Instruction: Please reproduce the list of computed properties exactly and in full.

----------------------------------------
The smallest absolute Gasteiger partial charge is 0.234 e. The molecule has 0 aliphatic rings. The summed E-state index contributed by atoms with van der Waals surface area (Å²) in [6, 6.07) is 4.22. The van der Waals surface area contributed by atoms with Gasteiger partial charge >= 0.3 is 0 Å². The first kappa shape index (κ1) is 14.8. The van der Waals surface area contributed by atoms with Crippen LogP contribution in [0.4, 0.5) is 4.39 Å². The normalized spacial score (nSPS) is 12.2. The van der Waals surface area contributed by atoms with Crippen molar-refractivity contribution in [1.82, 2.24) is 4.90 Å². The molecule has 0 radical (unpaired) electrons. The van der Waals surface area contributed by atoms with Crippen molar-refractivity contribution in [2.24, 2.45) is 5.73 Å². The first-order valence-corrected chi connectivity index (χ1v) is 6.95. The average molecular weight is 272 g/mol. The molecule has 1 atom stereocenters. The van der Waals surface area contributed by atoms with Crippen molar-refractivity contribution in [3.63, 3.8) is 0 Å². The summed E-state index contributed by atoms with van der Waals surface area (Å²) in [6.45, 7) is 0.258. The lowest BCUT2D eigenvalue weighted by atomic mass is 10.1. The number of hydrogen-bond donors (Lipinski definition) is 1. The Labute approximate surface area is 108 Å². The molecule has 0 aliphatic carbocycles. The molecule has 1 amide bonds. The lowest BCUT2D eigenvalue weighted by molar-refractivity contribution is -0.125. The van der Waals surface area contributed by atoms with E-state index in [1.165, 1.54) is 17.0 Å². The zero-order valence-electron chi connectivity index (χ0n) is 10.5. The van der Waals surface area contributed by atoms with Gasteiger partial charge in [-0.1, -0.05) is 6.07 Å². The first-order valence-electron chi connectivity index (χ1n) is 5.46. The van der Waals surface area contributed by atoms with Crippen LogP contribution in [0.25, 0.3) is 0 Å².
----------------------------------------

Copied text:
The smallest absolute Gasteiger partial charge is 0.234 e. The molecule has 0 aliphatic rings. The summed E-state index contributed by atoms with van der Waals surface area (Å²) in [6, 6.07) is 4.22. The van der Waals surface area contributed by atoms with Gasteiger partial charge >= 0.3 is 0 Å². The first kappa shape index (κ1) is 14.8. The van der Waals surface area contributed by atoms with Crippen LogP contribution in [0.4, 0.5) is 4.39 Å². The normalized spacial score (nSPS) is 12.2. The van der Waals surface area contributed by atoms with Crippen molar-refractivity contribution in [1.82, 2.24) is 4.90 Å². The molecule has 0 radical (unpaired) electrons. The van der Waals surface area contributed by atoms with Crippen molar-refractivity contribution in [2.24, 2.45) is 5.73 Å². The first-order valence-corrected chi connectivity index (χ1v) is 6.95. The average molecular weight is 272 g/mol. The molecule has 1 atom stereocenters. The van der Waals surface area contributed by atoms with Crippen molar-refractivity contribution in [3.63, 3.8) is 0 Å². The summed E-state index contributed by atoms with van der Waals surface area (Å²) in [6.45, 7) is 0.258. The lowest BCUT2D eigenvalue weighted by atomic mass is 10.1. The number of hydrogen-bond donors (Lipinski definition) is 1. The Labute approximate surface area is 108 Å². The molecule has 0 aliphatic carbocycles. The molecule has 1 amide bonds. The lowest BCUT2D eigenvalue weighted by molar-refractivity contribution is -0.125. The van der Waals surface area contributed by atoms with E-state index in [1.165, 1.54) is 17.0 Å². The zero-order valence-electron chi connectivity index (χ0n) is 10.5. The van der Waals surface area contributed by atoms with Gasteiger partial charge in [-0.1, -0.05) is 6.07 Å². The first-order valence-electron chi connectivity index (χ1n) is 5.46. The van der Waals surface area contributed by atoms with Crippen LogP contribution in [0.25, 0.3) is 0 Å².